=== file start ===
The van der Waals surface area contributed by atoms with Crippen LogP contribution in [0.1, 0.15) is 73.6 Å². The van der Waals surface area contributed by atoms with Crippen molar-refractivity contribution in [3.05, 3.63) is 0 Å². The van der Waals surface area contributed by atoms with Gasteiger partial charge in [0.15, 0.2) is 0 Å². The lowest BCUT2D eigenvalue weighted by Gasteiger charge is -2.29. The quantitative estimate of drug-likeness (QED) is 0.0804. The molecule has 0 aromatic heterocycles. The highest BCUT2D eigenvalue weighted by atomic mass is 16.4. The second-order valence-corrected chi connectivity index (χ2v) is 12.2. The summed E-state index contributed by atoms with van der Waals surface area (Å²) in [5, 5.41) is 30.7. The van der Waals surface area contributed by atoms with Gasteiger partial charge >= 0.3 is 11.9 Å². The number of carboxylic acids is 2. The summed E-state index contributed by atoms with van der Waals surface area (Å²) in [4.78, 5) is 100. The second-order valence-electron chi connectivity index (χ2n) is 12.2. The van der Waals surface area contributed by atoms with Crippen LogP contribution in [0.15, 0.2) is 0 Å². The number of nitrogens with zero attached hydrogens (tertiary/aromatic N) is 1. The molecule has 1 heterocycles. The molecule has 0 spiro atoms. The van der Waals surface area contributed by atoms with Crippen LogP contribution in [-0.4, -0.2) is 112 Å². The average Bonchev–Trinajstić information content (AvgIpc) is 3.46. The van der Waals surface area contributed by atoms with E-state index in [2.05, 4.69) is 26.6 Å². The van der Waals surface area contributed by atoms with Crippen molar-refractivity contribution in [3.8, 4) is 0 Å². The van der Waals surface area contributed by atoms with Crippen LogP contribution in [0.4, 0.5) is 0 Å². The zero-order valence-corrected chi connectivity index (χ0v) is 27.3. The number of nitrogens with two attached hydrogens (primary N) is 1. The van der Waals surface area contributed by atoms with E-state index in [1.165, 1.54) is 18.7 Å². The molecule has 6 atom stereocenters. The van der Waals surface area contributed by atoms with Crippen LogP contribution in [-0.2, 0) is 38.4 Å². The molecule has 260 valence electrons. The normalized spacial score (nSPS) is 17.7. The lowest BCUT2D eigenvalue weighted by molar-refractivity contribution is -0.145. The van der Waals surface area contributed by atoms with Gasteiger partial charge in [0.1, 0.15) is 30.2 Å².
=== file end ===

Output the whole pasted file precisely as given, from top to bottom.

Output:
The van der Waals surface area contributed by atoms with Crippen LogP contribution in [0.1, 0.15) is 73.6 Å². The van der Waals surface area contributed by atoms with Crippen molar-refractivity contribution in [3.05, 3.63) is 0 Å². The van der Waals surface area contributed by atoms with Gasteiger partial charge in [0.15, 0.2) is 0 Å². The lowest BCUT2D eigenvalue weighted by Gasteiger charge is -2.29. The quantitative estimate of drug-likeness (QED) is 0.0804. The molecule has 0 aromatic heterocycles. The highest BCUT2D eigenvalue weighted by atomic mass is 16.4. The second-order valence-corrected chi connectivity index (χ2v) is 12.2. The summed E-state index contributed by atoms with van der Waals surface area (Å²) in [5, 5.41) is 30.7. The van der Waals surface area contributed by atoms with Gasteiger partial charge >= 0.3 is 11.9 Å². The number of carboxylic acids is 2. The summed E-state index contributed by atoms with van der Waals surface area (Å²) in [4.78, 5) is 100. The second-order valence-electron chi connectivity index (χ2n) is 12.2. The van der Waals surface area contributed by atoms with Crippen LogP contribution in [0.15, 0.2) is 0 Å². The number of nitrogens with zero attached hydrogens (tertiary/aromatic N) is 1. The molecule has 1 heterocycles. The molecule has 0 spiro atoms. The van der Waals surface area contributed by atoms with Crippen LogP contribution in [-0.4, -0.2) is 112 Å². The average Bonchev–Trinajstić information content (AvgIpc) is 3.46. The van der Waals surface area contributed by atoms with E-state index in [2.05, 4.69) is 26.6 Å². The van der Waals surface area contributed by atoms with Crippen molar-refractivity contribution in [3.8, 4) is 0 Å². The van der Waals surface area contributed by atoms with Crippen LogP contribution in [0.4, 0.5) is 0 Å². The zero-order valence-corrected chi connectivity index (χ0v) is 27.3. The number of nitrogens with two attached hydrogens (primary N) is 1. The van der Waals surface area contributed by atoms with E-state index in [1.165, 1.54) is 18.7 Å². The molecule has 6 atom stereocenters. The van der Waals surface area contributed by atoms with Crippen LogP contribution in [-0.2, 0) is 38.4 Å². The molecule has 260 valence electrons. The normalized spacial score (nSPS) is 17.7. The lowest BCUT2D eigenvalue weighted by molar-refractivity contribution is -0.145. The van der Waals surface area contributed by atoms with Gasteiger partial charge in [0.1, 0.15) is 30.2 Å².